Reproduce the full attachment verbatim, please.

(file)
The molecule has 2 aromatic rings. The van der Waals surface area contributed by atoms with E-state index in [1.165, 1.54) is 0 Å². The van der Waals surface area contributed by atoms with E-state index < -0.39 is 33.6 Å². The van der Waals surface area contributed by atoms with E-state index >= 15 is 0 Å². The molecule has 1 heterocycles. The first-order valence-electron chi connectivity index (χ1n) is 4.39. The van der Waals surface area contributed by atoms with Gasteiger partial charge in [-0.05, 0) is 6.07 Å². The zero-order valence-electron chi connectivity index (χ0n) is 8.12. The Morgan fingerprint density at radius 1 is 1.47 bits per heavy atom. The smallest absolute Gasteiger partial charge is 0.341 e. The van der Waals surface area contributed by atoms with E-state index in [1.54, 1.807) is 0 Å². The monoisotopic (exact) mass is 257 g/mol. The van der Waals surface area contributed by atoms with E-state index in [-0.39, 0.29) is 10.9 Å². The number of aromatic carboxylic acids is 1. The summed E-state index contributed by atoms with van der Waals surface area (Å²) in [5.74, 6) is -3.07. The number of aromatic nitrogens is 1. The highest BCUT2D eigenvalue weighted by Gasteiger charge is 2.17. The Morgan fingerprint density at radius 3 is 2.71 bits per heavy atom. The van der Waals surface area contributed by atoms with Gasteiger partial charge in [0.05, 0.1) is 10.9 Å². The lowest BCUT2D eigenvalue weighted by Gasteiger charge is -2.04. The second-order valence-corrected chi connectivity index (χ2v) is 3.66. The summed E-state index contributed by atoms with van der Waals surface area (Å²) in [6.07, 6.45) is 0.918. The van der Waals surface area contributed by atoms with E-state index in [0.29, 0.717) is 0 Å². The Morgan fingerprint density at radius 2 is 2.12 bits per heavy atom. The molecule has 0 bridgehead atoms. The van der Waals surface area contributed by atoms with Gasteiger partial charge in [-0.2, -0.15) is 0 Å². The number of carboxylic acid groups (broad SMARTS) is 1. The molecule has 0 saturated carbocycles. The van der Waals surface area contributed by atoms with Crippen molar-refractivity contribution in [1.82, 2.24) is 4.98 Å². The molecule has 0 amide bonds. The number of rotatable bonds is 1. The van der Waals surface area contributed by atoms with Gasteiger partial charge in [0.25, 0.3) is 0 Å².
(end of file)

The molecule has 2 aromatic rings. The van der Waals surface area contributed by atoms with E-state index in [1.165, 1.54) is 0 Å². The van der Waals surface area contributed by atoms with E-state index < -0.39 is 33.6 Å². The van der Waals surface area contributed by atoms with E-state index >= 15 is 0 Å². The molecule has 1 heterocycles. The first-order valence-electron chi connectivity index (χ1n) is 4.39. The van der Waals surface area contributed by atoms with Gasteiger partial charge in [-0.05, 0) is 6.07 Å². The zero-order valence-electron chi connectivity index (χ0n) is 8.12. The Morgan fingerprint density at radius 1 is 1.47 bits per heavy atom. The smallest absolute Gasteiger partial charge is 0.341 e. The van der Waals surface area contributed by atoms with E-state index in [1.54, 1.807) is 0 Å². The monoisotopic (exact) mass is 257 g/mol. The van der Waals surface area contributed by atoms with E-state index in [-0.39, 0.29) is 10.9 Å². The number of aromatic carboxylic acids is 1. The summed E-state index contributed by atoms with van der Waals surface area (Å²) in [5.74, 6) is -3.07. The number of aromatic nitrogens is 1. The highest BCUT2D eigenvalue weighted by Gasteiger charge is 2.17. The Morgan fingerprint density at radius 3 is 2.71 bits per heavy atom. The van der Waals surface area contributed by atoms with Gasteiger partial charge in [0.05, 0.1) is 10.9 Å². The lowest BCUT2D eigenvalue weighted by Gasteiger charge is -2.04. The second-order valence-corrected chi connectivity index (χ2v) is 3.66. The summed E-state index contributed by atoms with van der Waals surface area (Å²) in [6.07, 6.45) is 0.918. The van der Waals surface area contributed by atoms with E-state index in [0.29, 0.717) is 0 Å². The Morgan fingerprint density at radius 2 is 2.12 bits per heavy atom. The molecule has 0 bridgehead atoms. The van der Waals surface area contributed by atoms with Gasteiger partial charge in [-0.2, -0.15) is 0 Å². The number of carboxylic acid groups (broad SMARTS) is 1. The molecule has 0 saturated carbocycles. The van der Waals surface area contributed by atoms with Crippen molar-refractivity contribution in [1.82, 2.24) is 4.98 Å². The molecule has 0 amide bonds. The number of rotatable bonds is 1. The van der Waals surface area contributed by atoms with Gasteiger partial charge in [0.25, 0.3) is 0 Å².